Now that you're not so busy, maybe you can read my letter...
June 10, 2008 7:53 PM   Subscribe

Have you ever written to a celebrity who has fallen from grace? Especially one who landed really, really hard?

For the record, the person I'm thinking of writing to is Chris Langham. I've enjoyed a ton of his work but Help and The Thick of It are masterpieces. On one hand if I were in his shoes, I'd like to hear from people who like my work. On the other hand I don't buy his Townshendian explanation about why he did what he did and don't want to present myself as an unquestioning admirer. On yet another hand it seems the odds of getting a response is higher in these circumstances than it would be in other, better times.

Have you ever contacted a similarly situated celeb? How did/would you weigh these issues?
posted by the christopher hundreds to Media & Arts (15 answers total) 1 user marked this as a favorite
 
I've never contacted a celeb in writing, since I usually interact with them in person. But, the worst that could happen in any case is that you won't get a response... what would you lose - a few minutes writing a letter? Just do it!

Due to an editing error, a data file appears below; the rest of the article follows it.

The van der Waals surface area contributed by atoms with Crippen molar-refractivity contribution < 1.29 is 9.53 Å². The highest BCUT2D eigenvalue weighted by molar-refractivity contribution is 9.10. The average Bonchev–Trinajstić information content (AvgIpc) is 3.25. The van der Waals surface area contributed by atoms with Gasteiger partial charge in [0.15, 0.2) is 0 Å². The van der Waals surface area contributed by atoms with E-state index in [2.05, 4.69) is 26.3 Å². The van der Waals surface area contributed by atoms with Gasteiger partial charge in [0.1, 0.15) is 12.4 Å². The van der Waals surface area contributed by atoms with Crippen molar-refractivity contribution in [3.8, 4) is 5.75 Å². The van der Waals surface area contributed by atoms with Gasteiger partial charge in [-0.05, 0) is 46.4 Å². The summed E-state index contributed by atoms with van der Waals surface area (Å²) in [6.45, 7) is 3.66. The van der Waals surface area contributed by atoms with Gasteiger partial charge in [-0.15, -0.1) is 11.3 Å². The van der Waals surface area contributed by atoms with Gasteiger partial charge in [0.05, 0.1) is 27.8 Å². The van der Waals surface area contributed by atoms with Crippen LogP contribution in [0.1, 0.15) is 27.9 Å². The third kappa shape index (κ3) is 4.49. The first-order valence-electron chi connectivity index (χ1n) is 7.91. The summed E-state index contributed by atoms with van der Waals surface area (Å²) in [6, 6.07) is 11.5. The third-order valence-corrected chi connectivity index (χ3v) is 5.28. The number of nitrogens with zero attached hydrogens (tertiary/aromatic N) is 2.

posted by blaneyphoto at 8:06 PM on June 10, 2008


as someone who used to work with celebrities, my advice (in general) is to write as if you don't know the person at all. because you don't.

you may know their characters, or their public persona, or what's been in the papers, but you don't know them.

if you address his troubles, that's rude i think. so i'm a little confused, you're either a fan or you're not a fan. you can't write and say "great job! sucks you're a crim." that's the sort of thing he has friends tell him, not random strangers.

if you want an autograph, write and ask for it and leave it at that.

if you're using his current misfortune to gain an advantage, you might want to think about the ethics of that behavior. it sounds a bit unbecoming, sorry.
posted by xz at 8:15 PM on June 10, 2008


if you're using his current misfortune to gain an advantage, you might want to think about the ethics of that behavior. it sounds a bit unbecoming, sorry.

No need to apologize, I thought that, too. It's part of the reason I asked...
posted by the christopher hundreds at 8:35 PM on June 10, 2008


I think not addressing the criminal allegations, trial or sentence is the way to go. You enjoyed his work, so just say so.

If you don't want to appear to be a fan of someone whose character you don't admire, then don't write. If you are addressing him, as an author whose work you enjoyed, in the hopes of getting a reply, "Hi, I loved this book and that book, especially blah blah blah..." is perfectly fine.

What you don't want to do is come off sounding like, "Hey, that book was far more brilliantly imagined than that fake defense you made up for your own trial. Could you sign this picture and pre-date it so everyone will think I got it before we all found out you were a pervert who downloaded kiddie porn? KTHXBYE."
posted by misha at 8:38 PM on June 10, 2008